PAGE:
If you're someone who donates regularly to charitable organizations, it's good to know more about the tax benefits that come with it. For instance, how charitable tax deductions can help reduce your taxable income and save you money on your tax bill, while also allowing you to support causes that are most important to you. However, tax laws surrounding charitable donations can be complex and ever-changing, which is why it's crucial to stay informed on the latest rules and regulations.
That’s why we’ve put together this guide with the four most important things you need to know about your 2023 charitable tax deductions, so you can make informed decisions and maximize the tax benefits of giving back.
1. You can deduct up to 60% of your AGI through charitable deductions
The charitable deduction is one of the most generous deductions in the U.S. tax code. You can deduct a substantial portion of your income. In fact, for the 2023 tax year, you can deduct up to 60% of your adjusted gross income (AGI) through charitable deductions.
Another benefit of the charitable deduction is that it allows taxpayers like you to donate more than just cash. You can deduct donations of property, such as clothing or household goods. In addition, you can donate appreciated assets, such as stocks, ETFs, or mutual funds, which allow you to avoid paying capital gains tax on the appreciation and still receive a tax deduction for the full value of the asset. The limit for deducting charitable donations of appreciated assets, such as stock, ETFs, mutual funds, and cryptocurrency is 30% of your AGI.
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2. The standard deduction has increased for all filing classes in 2023
For the 2023 tax year, the IRS has increased the standard deduction for all filing classes. For example, if you were married and filing jointly in 2022, you could only deduct $25,900 from your standard return. In 2023, that amount goes up to $27,700.
The downside to this more generous deduction is that it makes it harder to itemize your deductions, and for certain types of deductions, you can only take advantage of them when you itemize. Fortunately, there are now strategies that can help you itemize deductions so that you can take full advantage of your generosity.
|Filing Status||2022 Tax Year||2023 Tax Year|
|Married individuals filing separately||$12,950||$13,850|
|Married individuals filing jointly||$25,900||$27,700|
|Head of household||$19,400||$20,800|
3. You may be missing out on these common and money-saving tax deductions
What can you take a tax deduction for in 2023? The most common tax deductions that people take on their returns include:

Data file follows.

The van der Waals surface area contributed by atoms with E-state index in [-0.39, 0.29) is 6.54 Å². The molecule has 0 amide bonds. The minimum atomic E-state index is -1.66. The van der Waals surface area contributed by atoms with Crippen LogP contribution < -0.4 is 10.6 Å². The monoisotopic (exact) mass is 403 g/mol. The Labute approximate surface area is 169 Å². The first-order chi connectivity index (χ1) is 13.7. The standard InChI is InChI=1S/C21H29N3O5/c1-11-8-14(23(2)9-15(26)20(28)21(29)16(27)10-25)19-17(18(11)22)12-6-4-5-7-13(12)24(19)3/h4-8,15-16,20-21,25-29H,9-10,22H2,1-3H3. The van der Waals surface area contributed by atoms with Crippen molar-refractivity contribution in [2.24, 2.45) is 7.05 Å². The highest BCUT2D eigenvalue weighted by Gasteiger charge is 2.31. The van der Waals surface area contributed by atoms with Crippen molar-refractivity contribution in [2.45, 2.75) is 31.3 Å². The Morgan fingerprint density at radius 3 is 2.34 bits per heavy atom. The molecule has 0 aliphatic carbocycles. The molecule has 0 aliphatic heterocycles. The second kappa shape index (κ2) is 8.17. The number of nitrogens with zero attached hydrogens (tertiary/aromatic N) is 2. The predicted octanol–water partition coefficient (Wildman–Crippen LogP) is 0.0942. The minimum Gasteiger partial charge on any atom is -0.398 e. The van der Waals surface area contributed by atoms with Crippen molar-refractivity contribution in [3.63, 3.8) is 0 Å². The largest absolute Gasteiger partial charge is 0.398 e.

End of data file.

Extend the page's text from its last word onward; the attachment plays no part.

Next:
- Home mortgage interest can be deducted on up to $750,000 of debt, depending on your filing status.
- Medical and dental expenses that are unreimbursed and are greater than 7.5% of your adjusted gross income.
- Interest from a home equity loan or HELOC, if the funds were used to buy, build, or significantly improve your home.
- State and local taxes on personal property can be deducted up to $10,000.
Once you total up all of your individual deductions, compare that number to the standard deduction that every taxpayer is eligible for. If your itemized deductions are lower than the standard deduction, take the standard deduction to save more money. However, if the total is higher, itemize each individual deduction to save more money on your taxes.
4. You can’t take charitable tax deductions without itemizing
If you're wondering whether you can take charitable tax deductions without itemizing, there's good news and bad news. The bad news is that you can no longer take deductions for charitable donations without itemizing your deductions. The good news is that, as we mentioned earlier, there are strategies to help you itemize your deductions even if you don't have enough charitable contributions to meet the limit. This strategy, called bunching, involves combining multiple years' worth of charitable contributions into a donor-advised fund in a single tax year to surpass the limit and itemize your deductions in 2023.
For instance, if you're a single taxpayer who donates $7,000 to charity each year, you may find that your charitable contributions alone don't exceed the standard deduction threshold of $13,850. However, by bunching two years' worth of contributions in a single tax year, you double your charitable contributions to $14,000, thereby exceeding the threshold. That doesn’t even include common expenses that also qualify for tax deductions, such as mortgage interest and medical expenses.
The great thing about donor-advised funds like Daffy is that it’s easy to bunch charitable contributions. First, contribute the amount you wish to bunch to your Daffy fund and immediately receive a tax deduction for that amount. Then simply distribute the funds to your desired organizations whenever you are ready to give. This way, you can continue to donate $7,000 annually in both 2023 and 2024 by using the funds you set aside in Daffy.
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By maximizing your charitable tax deductions, you can reduce your tax bill while also supporting the causes that are most important to you. If you're interested in learning more about how to maximize your charitable tax deductions, be sure to check out our complete Charitable Deductions Tax Guide.
Please note that the information contained on this page is for educational purposes only and should not be considered tax or investment advice. Any calculations are intended to be illustrative and do not reflect all of the potential complexities of individual tax returns. To assess your specific situation, please consult with a tax and/or investment professional.